When any company looks at Detroit for development, one of the first questions it has is whether this is a city with life. With a pulse. With a flow of people, traffic and shoppers that merits an investment.
The answer for Bedrock Detroit is a resounding “yes.” Yes, Detroit has something James Witherspoon calls vibrancy – a population that is strong and resonating. A commuter group that cares about the city’s development. A fan base that is easily defined as full of enthusiasm and energy.
That is one reason why Witherspoon and the rest of Bedrock is excited about its latest project known as 28Grand. 28Grand is a mixed-used, mixed-income 13-story residential development at the corner of West Grand River Avenue and Griswold Street in downtown Detroit.
When completed, 28 W. Grand River Avenue will have 85 apartments and 133 market-rate apartments for a total of 218 furnished microlofts. Those 85 apartments are for residents who qualify for low-income housing tax credits from the Michigan State Housing and Development Authority.
The media, Bedrock and Quicken Loans employees and curious passersby got a tour of the project this week. The goal is to have leasing on these “tiny apartments” ready to go by February 2017. Lease details, such a pricing, will be released around then, officials said. Apartments will be ready by summer 2017.
Its Capitol Park location is ideal, putting its residents in the heart of downtown, its retailer and its employers. The Central Business District is hopping now, and 28Grand is the largest ground-up, mixed-use residential development there since the 1980s, Bedrock said.
The features in these units will be plentiful: Rocket Fiber high-speed internet, largest windows with a view of Capitol Park, huge community spaces, an outdoor terrace with seating and grills as well as a fitness center. Furnished units come with a bed, table and chair (soft goods such a bedding, pillows and the like are the tenant’s responsibility).
The media tour highlighted what the microlofts will look like when finished. At 260 square feet, they are indeed tiny. But all of your basic needs are there: A full bed, a large 10-foot long cushioned window seat, a kitchen with a full-size refrigerator, double-burner cook top and sizable microwave.
Maybe some of you might be clutching your throat at the idea of living in such a small space. After all, some hotel rooms are larger than 260 square feet. But I gotta say: I felt perfectly at ease in the space. The ceilings are high, so you have room for tall people and tons of storage above cabinets and the like. The windows bring in plenty of light, and the large window seat could be used as extra storage under as well as a sleeping space on top (great napping, natch).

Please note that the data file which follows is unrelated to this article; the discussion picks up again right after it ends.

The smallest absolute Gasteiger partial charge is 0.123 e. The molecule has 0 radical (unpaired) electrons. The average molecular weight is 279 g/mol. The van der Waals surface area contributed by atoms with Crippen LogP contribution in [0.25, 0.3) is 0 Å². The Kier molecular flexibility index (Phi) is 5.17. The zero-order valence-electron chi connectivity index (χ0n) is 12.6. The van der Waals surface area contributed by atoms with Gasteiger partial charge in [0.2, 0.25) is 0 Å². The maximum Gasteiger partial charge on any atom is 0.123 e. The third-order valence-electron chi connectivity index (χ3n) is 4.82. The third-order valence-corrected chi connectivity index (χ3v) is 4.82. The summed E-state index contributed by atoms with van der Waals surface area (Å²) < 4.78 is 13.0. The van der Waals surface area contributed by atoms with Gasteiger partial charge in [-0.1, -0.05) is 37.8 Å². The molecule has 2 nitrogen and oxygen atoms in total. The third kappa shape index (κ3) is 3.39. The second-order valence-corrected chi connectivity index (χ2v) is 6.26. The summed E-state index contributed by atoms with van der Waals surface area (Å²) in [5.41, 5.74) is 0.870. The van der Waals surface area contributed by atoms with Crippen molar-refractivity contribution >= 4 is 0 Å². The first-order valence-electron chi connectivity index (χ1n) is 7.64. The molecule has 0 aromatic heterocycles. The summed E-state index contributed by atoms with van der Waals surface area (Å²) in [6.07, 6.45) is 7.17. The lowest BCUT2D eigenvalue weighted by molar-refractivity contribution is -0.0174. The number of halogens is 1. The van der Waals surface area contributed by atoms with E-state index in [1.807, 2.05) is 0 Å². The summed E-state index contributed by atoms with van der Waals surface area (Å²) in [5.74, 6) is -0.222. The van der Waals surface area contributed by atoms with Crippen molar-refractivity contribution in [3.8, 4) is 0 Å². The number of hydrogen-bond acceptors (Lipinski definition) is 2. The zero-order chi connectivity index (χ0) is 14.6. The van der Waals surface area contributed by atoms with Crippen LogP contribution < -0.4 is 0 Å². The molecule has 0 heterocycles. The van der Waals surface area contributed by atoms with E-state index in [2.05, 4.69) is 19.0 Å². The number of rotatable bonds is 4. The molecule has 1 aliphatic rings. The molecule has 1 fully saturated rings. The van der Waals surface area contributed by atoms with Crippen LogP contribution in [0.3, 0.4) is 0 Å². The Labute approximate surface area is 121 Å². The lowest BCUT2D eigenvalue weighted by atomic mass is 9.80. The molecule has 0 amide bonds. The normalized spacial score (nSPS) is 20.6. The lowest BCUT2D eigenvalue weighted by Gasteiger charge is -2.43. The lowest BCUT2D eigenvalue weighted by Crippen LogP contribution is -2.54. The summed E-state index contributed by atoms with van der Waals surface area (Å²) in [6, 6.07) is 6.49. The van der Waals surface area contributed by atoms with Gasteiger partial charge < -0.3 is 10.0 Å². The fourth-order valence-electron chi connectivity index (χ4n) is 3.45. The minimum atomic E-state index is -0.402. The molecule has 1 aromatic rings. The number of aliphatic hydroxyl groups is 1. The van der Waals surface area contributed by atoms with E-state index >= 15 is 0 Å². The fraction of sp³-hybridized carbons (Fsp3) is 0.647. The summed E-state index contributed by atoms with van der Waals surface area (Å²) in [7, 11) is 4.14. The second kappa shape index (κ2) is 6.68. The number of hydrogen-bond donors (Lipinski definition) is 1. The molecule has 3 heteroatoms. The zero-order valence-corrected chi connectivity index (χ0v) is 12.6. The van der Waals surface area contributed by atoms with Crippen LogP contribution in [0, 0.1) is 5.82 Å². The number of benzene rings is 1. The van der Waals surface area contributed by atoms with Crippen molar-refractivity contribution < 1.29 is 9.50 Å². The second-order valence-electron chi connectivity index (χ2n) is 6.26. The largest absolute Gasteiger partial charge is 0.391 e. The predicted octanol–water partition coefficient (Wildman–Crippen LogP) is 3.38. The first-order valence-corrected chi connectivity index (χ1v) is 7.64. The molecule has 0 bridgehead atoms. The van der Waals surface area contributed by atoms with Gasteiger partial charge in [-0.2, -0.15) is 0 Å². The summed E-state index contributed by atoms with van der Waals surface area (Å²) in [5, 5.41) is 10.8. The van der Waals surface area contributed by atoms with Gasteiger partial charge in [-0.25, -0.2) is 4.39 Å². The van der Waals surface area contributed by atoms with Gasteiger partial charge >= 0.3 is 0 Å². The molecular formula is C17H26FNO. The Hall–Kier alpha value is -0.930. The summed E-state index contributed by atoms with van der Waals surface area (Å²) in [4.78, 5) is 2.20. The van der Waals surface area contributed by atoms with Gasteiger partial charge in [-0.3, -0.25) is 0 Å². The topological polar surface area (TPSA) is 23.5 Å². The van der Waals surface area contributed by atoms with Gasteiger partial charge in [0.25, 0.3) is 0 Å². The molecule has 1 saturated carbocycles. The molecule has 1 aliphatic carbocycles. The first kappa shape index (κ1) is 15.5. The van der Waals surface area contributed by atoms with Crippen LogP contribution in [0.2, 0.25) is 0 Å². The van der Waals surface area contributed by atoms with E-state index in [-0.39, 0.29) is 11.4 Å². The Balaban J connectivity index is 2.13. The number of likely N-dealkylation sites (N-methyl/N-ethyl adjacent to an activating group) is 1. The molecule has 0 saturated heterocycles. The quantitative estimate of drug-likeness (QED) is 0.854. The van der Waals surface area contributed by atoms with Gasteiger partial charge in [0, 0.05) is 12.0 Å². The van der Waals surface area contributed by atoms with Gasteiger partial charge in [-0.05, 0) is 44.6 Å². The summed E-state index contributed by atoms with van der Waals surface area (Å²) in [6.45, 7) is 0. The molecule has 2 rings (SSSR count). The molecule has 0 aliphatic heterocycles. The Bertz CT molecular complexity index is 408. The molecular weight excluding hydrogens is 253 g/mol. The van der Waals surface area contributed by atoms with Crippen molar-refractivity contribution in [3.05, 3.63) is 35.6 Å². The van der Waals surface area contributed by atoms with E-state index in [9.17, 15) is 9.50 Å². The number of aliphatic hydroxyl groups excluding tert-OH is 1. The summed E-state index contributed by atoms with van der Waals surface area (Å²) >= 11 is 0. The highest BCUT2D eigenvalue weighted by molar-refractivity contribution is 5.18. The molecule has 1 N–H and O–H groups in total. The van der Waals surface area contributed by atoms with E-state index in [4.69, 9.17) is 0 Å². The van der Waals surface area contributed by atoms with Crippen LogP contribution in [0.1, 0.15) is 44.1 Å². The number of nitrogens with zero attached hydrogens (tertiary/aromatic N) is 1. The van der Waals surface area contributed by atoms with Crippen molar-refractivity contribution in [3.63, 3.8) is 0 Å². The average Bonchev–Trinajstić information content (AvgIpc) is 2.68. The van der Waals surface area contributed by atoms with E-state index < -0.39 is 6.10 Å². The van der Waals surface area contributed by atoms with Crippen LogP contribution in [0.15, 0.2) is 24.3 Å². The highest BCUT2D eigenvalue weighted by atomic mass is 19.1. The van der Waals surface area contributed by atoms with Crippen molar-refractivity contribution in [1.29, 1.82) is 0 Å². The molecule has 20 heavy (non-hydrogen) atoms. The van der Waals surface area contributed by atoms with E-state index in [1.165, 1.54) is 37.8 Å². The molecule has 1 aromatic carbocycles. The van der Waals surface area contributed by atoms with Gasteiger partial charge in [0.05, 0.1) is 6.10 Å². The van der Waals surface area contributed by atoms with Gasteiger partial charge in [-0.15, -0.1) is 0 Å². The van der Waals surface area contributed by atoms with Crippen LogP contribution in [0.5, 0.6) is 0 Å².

The whole vibe works for people like me who love to nest. The white cabinets are clean, simple, modern. The table feels very Mid-Century Modern. The bathroom is sleek yet simple with upscale subway tile and fixtures. All in all, a single person or the right kind of couple could fit in here very nicely and likely enjoy their life in Detroit to its fullest potential.
The community spaces also will allow residents, commuters who are looking for a crash pad or others living there a space to hang out with others, a spot to have dinner parties or any other kind of gathering you can imagine, said Witherspoon, the project architect, and Steve Rosenthal, Bedrock Principal.
How did such a development come about? Detroit needed more residential space, plain and simple. The downtown allows for higher buildings with higher density; Brush Park’s Bedrock development is more low rise and will have different feel, Witherspoon and Rosenthal noted. And the timing is impeccable; microlofts are popular in other larger cities, and Detroit’s time to move into large city category is well established.
Project developers include Bedrock, Kraemer Design Group, Michigan State Housing and Development Authority as well as Walbridge. The 4,500-square-foot retail space on the ground floor will have a restaurant concept from Marc Bogoff and Eli Boyer as well as other tenants to be announced soon.
All in all, it’s amazing to see the residential development moving quickly into Detroit’s core, giving people more options than ever to live in Detroit. The level of construction and commitment to the city makes me think we are at the top of the tipping point or even on the other side. And that, my friends, bodes well for all of us as a region.